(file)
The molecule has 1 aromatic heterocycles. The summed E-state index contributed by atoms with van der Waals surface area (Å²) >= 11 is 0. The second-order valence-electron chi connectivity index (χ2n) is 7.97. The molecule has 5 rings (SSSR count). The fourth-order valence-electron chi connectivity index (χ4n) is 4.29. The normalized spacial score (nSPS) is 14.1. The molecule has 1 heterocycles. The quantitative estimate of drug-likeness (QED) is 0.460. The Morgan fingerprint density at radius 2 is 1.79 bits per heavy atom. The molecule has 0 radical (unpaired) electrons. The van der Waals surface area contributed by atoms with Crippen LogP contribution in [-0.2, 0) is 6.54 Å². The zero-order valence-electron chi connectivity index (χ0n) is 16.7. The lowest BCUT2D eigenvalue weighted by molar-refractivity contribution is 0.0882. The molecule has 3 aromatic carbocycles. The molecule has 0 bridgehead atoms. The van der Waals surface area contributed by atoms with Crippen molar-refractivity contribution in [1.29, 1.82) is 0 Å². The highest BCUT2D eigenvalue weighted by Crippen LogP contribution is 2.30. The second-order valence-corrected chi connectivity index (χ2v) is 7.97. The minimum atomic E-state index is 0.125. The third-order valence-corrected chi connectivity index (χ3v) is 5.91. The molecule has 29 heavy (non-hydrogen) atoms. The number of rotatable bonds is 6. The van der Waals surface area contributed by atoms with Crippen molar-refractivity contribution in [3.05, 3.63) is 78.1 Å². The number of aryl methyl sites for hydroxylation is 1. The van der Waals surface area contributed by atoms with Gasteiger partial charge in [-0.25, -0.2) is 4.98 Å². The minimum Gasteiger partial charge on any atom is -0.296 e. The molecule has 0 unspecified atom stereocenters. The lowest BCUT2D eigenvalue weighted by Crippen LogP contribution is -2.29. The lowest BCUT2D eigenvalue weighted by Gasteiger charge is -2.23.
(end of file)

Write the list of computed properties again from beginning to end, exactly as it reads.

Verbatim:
The molecule has 1 aromatic heterocycles. The summed E-state index contributed by atoms with van der Waals surface area (Å²) >= 11 is 0. The second-order valence-electron chi connectivity index (χ2n) is 7.97. The molecule has 5 rings (SSSR count). The fourth-order valence-electron chi connectivity index (χ4n) is 4.29. The normalized spacial score (nSPS) is 14.1. The molecule has 1 heterocycles. The quantitative estimate of drug-likeness (QED) is 0.460. The Morgan fingerprint density at radius 2 is 1.79 bits per heavy atom. The molecule has 0 radical (unpaired) electrons. The van der Waals surface area contributed by atoms with Crippen LogP contribution in [-0.2, 0) is 6.54 Å². The zero-order valence-electron chi connectivity index (χ0n) is 16.7. The lowest BCUT2D eigenvalue weighted by molar-refractivity contribution is 0.0882. The molecule has 3 aromatic carbocycles. The molecule has 0 bridgehead atoms. The van der Waals surface area contributed by atoms with Crippen molar-refractivity contribution in [1.29, 1.82) is 0 Å². The highest BCUT2D eigenvalue weighted by Crippen LogP contribution is 2.30. The second-order valence-corrected chi connectivity index (χ2v) is 7.97. The minimum atomic E-state index is 0.125. The third-order valence-corrected chi connectivity index (χ3v) is 5.91. The molecule has 29 heavy (non-hydrogen) atoms. The number of rotatable bonds is 6. The van der Waals surface area contributed by atoms with Crippen molar-refractivity contribution in [3.05, 3.63) is 78.1 Å². The number of aryl methyl sites for hydroxylation is 1. The van der Waals surface area contributed by atoms with Gasteiger partial charge in [-0.25, -0.2) is 4.98 Å². The minimum Gasteiger partial charge on any atom is -0.296 e. The molecule has 0 unspecified atom stereocenters. The lowest BCUT2D eigenvalue weighted by Crippen LogP contribution is -2.29. The lowest BCUT2D eigenvalue weighted by Gasteiger charge is -2.23.